Corps, Marines unit proves high volume, large bead 3D concrete printing

Source: Marine Corps Systems Command, U.S. Army Corps of Engineers Construction Engineering Research Laboratory, Champaign, Ill.

Marine Corps Systems Command and 7th Engineer Support Battalion staff joined U.S. Army Corps of Engineers Construction Engineering Research Laboratory (CERL) colleagues earlier this month to test a 3D concrete printing operation with a late model volumetric mixer feeding a 3-in. nozzle. The demonstration was aimed fabricating a bunker and followed barrack and bridge structure printing with a 2-in. nozzle-equipped assembly. 

While the 3-in. diameter nozzle printing is experimental, “We are trying to push the technology forward. This is the first time in the world anyone has really tried using these larger bead systems with these larger pumps,” notes Megan Kreiger, project lead for the Automated Construction of Expeditionary Structures team at CERL. Increasing from a 2-in. to a 3-in. nozzle allows printing of larger structures faster and with less waste, she adds, and drives the team’s pursuit of a 4-in. nozzle for future equipment development.

Along with the larger diameter mix hose and nozzle, this month’s 3D concrete printing operation incorporated a continuous volumetric mixer similar to one adopted for the Marine Corps Airfield Damage Repair Kit, notes Captain Matthew Audette, project officer for the Advanced Manufacturing Operations Cell at Marine Corps Systems Command, adding, “That means we don’t have to field a new piece of gear in addition to the printer to make this work.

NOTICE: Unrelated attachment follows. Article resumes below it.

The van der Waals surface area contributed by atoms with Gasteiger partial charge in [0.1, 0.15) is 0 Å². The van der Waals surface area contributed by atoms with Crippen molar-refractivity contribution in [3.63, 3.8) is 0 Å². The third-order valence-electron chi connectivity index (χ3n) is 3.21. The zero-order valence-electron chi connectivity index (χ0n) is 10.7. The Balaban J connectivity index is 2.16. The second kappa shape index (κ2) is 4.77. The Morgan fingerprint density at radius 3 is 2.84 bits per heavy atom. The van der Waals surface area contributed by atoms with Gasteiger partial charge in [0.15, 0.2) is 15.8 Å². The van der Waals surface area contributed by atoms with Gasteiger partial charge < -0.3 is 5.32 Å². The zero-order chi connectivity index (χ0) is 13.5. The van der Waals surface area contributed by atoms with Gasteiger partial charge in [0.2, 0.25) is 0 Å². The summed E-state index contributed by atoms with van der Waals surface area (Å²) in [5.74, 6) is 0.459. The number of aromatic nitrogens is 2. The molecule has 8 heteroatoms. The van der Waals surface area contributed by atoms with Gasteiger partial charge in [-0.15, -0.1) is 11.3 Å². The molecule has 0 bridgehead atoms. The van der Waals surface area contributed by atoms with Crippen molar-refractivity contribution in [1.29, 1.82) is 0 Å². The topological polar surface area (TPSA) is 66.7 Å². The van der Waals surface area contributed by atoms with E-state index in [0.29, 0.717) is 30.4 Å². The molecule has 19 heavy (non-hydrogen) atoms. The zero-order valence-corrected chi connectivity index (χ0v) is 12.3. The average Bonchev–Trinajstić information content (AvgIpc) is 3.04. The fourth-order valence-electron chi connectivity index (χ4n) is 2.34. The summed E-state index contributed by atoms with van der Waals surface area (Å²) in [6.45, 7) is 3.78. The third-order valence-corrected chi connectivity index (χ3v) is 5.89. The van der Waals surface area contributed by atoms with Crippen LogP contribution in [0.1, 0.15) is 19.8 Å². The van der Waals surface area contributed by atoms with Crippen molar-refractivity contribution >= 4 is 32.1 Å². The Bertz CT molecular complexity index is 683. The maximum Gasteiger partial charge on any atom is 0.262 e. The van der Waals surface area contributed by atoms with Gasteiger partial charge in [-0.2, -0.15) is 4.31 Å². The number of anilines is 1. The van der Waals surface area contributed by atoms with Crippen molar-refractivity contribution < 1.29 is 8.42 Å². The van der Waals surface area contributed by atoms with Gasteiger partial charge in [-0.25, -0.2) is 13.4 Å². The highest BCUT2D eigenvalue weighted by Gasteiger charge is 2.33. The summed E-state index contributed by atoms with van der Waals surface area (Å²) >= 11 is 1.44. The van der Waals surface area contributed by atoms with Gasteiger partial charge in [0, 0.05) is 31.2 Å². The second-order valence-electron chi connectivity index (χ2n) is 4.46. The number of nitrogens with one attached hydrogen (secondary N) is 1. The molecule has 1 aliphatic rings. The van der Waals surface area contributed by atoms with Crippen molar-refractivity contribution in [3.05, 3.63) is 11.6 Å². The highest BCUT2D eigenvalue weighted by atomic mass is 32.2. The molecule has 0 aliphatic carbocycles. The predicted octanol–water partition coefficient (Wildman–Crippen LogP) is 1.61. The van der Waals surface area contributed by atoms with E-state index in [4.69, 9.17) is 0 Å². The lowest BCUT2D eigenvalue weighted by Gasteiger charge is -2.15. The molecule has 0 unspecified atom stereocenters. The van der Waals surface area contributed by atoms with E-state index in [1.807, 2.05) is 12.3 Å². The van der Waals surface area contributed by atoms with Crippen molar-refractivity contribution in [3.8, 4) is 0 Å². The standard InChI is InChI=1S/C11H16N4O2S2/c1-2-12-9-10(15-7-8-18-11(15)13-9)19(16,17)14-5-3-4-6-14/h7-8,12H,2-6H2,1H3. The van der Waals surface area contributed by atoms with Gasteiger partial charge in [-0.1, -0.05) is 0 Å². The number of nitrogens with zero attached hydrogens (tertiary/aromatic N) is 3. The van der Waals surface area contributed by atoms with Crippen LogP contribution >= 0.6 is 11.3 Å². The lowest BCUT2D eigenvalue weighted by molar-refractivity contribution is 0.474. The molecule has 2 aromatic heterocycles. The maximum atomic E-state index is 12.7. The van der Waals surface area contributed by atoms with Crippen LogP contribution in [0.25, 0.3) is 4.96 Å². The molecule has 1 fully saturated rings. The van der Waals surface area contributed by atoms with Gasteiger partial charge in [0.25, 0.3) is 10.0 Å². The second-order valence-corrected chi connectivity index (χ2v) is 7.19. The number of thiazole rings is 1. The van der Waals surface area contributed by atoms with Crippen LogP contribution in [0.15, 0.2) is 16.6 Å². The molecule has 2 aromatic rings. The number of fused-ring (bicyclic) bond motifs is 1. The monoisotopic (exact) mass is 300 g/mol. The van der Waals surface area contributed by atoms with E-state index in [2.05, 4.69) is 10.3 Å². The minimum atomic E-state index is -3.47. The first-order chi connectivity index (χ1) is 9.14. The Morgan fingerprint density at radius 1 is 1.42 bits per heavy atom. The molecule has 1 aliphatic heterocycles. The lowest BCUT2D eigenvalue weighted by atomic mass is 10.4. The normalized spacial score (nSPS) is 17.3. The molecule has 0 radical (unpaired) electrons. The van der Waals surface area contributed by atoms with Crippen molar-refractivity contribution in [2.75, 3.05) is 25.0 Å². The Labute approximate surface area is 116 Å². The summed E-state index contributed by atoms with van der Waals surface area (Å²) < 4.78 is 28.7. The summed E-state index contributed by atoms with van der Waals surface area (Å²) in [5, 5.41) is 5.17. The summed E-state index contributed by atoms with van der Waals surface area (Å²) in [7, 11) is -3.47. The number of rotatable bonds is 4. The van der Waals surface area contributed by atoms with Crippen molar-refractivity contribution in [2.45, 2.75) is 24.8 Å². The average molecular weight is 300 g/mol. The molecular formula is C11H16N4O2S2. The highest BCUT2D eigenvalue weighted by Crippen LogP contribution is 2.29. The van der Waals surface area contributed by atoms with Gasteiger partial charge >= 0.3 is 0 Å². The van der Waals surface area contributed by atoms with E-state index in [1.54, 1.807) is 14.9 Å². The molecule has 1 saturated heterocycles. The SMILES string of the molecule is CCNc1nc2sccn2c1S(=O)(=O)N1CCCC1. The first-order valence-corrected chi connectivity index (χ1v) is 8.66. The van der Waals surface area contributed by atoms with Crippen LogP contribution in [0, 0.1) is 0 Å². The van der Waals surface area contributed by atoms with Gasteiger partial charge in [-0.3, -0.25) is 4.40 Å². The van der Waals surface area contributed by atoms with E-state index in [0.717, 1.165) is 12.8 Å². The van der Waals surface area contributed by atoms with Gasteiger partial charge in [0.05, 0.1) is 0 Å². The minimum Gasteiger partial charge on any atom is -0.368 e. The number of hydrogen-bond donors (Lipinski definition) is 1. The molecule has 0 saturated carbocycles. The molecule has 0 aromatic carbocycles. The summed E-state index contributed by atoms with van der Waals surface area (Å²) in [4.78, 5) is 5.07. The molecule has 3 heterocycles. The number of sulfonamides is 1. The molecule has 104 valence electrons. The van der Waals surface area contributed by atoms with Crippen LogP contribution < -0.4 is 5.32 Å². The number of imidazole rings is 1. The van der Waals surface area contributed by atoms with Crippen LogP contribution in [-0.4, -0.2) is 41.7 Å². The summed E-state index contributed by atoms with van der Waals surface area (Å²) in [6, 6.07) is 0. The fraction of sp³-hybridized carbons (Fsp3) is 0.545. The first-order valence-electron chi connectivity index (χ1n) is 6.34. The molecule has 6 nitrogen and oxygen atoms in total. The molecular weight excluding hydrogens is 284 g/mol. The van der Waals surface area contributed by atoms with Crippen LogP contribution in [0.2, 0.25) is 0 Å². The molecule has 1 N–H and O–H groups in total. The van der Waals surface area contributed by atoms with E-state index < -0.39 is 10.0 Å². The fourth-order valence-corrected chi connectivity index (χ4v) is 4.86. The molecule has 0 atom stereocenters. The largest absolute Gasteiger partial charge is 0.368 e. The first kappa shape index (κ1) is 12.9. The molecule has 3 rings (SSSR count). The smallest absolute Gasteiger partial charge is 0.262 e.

The 7th Engineer Support Battalion Marines plan to build a conventional bunker similar to the 3D-printed version and compare both structures in blast or demolitions testing on a range. They envision a printing system modeled after CERL equipment being operational within a few days of deployment to a forward operating base. The system would quickly print small structures that can be transported to entry control points and operating posts in an efficient and timely manner using fewer Marines and less material.

According to Automated Construction of Expeditionary Structures team data, 3D printing versus conventional fabrication methods reduces concrete structures’ cost by 40 percent, construction time by 50 percent and material consumption by 44 percent. Additionally, it more than doubles wall strength, improves thermal energy performance by 10 times, and reduces manpower by 50 percent.